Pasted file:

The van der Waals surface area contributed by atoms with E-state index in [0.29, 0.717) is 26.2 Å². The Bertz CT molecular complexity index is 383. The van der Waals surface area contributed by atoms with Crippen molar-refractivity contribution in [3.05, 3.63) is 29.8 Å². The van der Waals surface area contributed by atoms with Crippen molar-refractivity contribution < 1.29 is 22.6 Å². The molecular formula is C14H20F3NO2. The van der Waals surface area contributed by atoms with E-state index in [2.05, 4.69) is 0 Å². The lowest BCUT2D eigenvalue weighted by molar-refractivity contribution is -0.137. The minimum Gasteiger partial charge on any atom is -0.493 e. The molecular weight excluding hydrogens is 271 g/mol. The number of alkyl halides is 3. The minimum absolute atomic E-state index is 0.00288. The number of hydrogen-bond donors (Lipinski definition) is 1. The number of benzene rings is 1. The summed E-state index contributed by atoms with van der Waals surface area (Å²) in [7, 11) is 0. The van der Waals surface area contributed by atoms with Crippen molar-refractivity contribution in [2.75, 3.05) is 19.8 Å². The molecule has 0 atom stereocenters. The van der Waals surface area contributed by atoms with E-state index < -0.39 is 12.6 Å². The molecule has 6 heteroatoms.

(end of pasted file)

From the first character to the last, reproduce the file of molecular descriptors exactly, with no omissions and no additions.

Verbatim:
The van der Waals surface area contributed by atoms with E-state index in [0.29, 0.717) is 26.2 Å². The Bertz CT molecular complexity index is 383. The van der Waals surface area contributed by atoms with Crippen molar-refractivity contribution in [3.05, 3.63) is 29.8 Å². The van der Waals surface area contributed by atoms with Crippen molar-refractivity contribution < 1.29 is 22.6 Å². The molecular formula is C14H20F3NO2. The van der Waals surface area contributed by atoms with E-state index in [2.05, 4.69) is 0 Å². The lowest BCUT2D eigenvalue weighted by molar-refractivity contribution is -0.137. The minimum Gasteiger partial charge on any atom is -0.493 e. The molecular weight excluding hydrogens is 271 g/mol. The number of alkyl halides is 3. The minimum absolute atomic E-state index is 0.00288. The number of hydrogen-bond donors (Lipinski definition) is 1. The number of benzene rings is 1. The summed E-state index contributed by atoms with van der Waals surface area (Å²) in [7, 11) is 0. The van der Waals surface area contributed by atoms with Crippen molar-refractivity contribution in [2.75, 3.05) is 19.8 Å². The molecule has 0 atom stereocenters. The van der Waals surface area contributed by atoms with E-state index < -0.39 is 12.6 Å². The molecule has 6 heteroatoms.